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The shock waves from a crisis can travel far and wide — and then back again. So how do you contain the damage?
Crises hit without discrimination — penetrating every layer of the organisation, and affecting both internal and external stakeholders in unique ways.
Our data confirms the layered nature of crisis impacts. It crossed over from business relationships (74%), reputation (61%), and workforce morale (59%), to legal issues (57%) and beyond. Companies cited, among other effects, economic loss (57%), environmental consequences (20%), and long-tail fallouts such as new laws and regulations (25%) and political change (18%), as a result of their worst crisis.
But crises often travel in packs. And a crisis is never more dangerous than when it spins off one or several ancillary crises — each of which can create its own feedback loop of consequences, both internal and external.
Understanding the 3D dynamics of how a crisis might impact your organisation — and taking steps to forestall or at least minimise its secondary effects — is an essential part of crisis preparedness. That’s why we examined whether secondary crises (or crisis accelerators) followed or spun up in the wake of the initial crisis experienced by our respondents.
Here’s what crisis-experienced leaders told us: Regardless of the nature of that initial crisis, nearly half (47%) suffered an ancillary crisis that was operational in nature. The largest piece of that operational turmoil? Competitive/marketplace disruption (20%). Additionally, more than a quarter had to deal with reputational issues; 22% faced legal complications.
In keeping with our goal of creating an actionable crisis survey, we dove more deeply into the data we collected on 4,500 real-world crises. We created this powerful interactive tool to map the full range of impacts and secondary crises experienced for each category of initial crisis. For the first time, you can see the likelihood of specific impacts and ancillary crises that could arise from any initial crisis you might face.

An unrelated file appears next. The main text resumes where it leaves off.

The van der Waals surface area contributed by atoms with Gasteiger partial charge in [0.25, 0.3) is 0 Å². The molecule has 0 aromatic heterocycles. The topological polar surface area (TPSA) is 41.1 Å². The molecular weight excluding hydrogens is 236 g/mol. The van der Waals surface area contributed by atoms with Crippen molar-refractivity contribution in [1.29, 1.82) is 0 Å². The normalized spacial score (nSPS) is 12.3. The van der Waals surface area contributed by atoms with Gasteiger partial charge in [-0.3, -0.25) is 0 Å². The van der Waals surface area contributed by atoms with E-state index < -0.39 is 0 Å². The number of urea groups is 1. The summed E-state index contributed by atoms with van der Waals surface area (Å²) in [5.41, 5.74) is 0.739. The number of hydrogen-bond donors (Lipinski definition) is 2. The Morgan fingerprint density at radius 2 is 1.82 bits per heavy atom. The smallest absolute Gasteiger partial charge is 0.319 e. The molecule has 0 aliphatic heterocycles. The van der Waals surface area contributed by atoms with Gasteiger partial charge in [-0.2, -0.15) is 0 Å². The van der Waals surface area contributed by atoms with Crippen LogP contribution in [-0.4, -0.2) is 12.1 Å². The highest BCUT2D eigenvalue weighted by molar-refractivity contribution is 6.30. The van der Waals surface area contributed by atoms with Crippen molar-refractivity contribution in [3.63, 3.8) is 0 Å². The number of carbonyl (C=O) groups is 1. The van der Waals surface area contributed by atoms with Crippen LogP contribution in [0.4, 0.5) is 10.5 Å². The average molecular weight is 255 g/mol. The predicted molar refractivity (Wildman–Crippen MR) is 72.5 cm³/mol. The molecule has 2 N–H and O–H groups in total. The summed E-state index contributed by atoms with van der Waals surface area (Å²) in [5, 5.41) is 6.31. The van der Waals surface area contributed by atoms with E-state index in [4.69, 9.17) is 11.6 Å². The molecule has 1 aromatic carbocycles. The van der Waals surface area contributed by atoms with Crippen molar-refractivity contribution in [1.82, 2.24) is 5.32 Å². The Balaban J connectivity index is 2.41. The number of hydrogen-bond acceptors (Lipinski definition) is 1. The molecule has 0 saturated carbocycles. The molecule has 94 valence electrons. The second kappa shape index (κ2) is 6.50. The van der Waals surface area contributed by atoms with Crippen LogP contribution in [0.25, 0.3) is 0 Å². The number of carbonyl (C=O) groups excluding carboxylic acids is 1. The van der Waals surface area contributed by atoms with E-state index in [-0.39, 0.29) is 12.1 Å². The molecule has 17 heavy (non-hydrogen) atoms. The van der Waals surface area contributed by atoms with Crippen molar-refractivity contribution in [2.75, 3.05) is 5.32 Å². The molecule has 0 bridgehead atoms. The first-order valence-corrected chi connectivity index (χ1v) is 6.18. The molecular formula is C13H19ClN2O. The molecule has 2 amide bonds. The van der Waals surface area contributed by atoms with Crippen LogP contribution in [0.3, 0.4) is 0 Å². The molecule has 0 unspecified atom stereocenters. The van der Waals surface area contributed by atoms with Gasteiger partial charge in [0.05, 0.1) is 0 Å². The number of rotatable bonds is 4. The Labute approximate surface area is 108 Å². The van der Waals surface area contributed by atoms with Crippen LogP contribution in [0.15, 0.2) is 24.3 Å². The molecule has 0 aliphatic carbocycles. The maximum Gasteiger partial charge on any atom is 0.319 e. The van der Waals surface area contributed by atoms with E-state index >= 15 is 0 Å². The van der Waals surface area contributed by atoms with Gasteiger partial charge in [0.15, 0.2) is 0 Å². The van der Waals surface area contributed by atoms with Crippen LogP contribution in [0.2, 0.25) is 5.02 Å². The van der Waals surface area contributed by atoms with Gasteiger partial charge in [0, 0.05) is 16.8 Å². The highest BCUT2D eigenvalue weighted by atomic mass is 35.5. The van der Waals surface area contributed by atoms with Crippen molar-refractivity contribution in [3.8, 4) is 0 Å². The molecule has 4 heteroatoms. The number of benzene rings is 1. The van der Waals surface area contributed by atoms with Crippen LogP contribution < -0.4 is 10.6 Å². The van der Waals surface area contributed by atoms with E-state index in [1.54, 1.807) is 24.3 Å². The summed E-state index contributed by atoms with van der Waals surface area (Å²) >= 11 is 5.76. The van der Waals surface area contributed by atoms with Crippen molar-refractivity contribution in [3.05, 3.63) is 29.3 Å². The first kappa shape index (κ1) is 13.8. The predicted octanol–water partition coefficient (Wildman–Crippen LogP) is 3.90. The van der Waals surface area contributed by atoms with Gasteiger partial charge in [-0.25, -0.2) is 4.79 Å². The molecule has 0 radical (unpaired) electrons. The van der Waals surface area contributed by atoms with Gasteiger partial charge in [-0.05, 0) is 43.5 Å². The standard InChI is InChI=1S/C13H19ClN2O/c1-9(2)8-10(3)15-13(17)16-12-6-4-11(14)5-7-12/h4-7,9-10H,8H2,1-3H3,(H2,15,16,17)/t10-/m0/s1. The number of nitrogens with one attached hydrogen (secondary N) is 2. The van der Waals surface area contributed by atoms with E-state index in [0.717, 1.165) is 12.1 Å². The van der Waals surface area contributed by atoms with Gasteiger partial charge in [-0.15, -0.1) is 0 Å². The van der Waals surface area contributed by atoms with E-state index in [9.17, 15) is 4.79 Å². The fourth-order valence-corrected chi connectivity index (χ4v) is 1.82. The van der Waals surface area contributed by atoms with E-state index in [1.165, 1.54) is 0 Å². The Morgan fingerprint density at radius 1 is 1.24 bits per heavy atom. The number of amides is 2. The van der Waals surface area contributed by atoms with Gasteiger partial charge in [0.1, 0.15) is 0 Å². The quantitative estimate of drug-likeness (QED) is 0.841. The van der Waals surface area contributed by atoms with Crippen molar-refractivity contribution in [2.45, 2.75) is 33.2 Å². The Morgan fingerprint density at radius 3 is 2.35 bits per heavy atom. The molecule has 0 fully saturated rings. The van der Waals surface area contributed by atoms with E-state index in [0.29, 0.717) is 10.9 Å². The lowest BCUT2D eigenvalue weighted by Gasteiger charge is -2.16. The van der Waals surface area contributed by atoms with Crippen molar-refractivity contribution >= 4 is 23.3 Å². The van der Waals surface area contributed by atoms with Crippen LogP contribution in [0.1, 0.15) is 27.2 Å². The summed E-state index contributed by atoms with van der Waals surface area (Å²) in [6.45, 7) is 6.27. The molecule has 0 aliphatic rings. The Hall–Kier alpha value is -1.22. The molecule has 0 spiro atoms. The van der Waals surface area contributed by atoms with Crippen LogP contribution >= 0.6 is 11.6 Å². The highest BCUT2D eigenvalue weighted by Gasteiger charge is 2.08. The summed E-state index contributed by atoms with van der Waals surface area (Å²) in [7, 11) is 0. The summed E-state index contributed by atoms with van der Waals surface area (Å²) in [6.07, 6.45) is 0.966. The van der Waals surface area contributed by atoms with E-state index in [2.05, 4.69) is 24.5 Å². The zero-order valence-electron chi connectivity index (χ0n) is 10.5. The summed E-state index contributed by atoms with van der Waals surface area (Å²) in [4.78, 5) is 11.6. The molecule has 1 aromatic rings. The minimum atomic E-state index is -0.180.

Marketplace disruption is the most-mentioned ancillary crisis across all types of initial crisis. But it is significantly more common for those who had experienced a severe financial crisis (35%), suggesting that a liquidity problem can seriously hamper an organisation’s competitive position over many years.
Reputational crises seem especially treacherous, with one in four (24%) companies reporting at least one subsequent reputational crisis, and one in five (20%) seeing it cascade into another, connected to fraud or ethical misconduct (20%), or leadership transition (14%).
No matter how, when, or where it hits, a crisis will constitute an organisational stress test, capable of disrupting your company’s operations, both internal and external. And as it does, it will almost invariably distort your perception of what is actually happening and slow your response — exactly when you are most in need of accurate facts with which to take appropriate action.
The cumulative “chain reaction” of crisis can wreak havoc over time. But it also will reveal the stress fractures and gaps — be they cross-functional or cultural — within the organisation that made it more vulnerable in the first place. These are your starting points for strengthened defences, improved preparedness, and better future outcomes.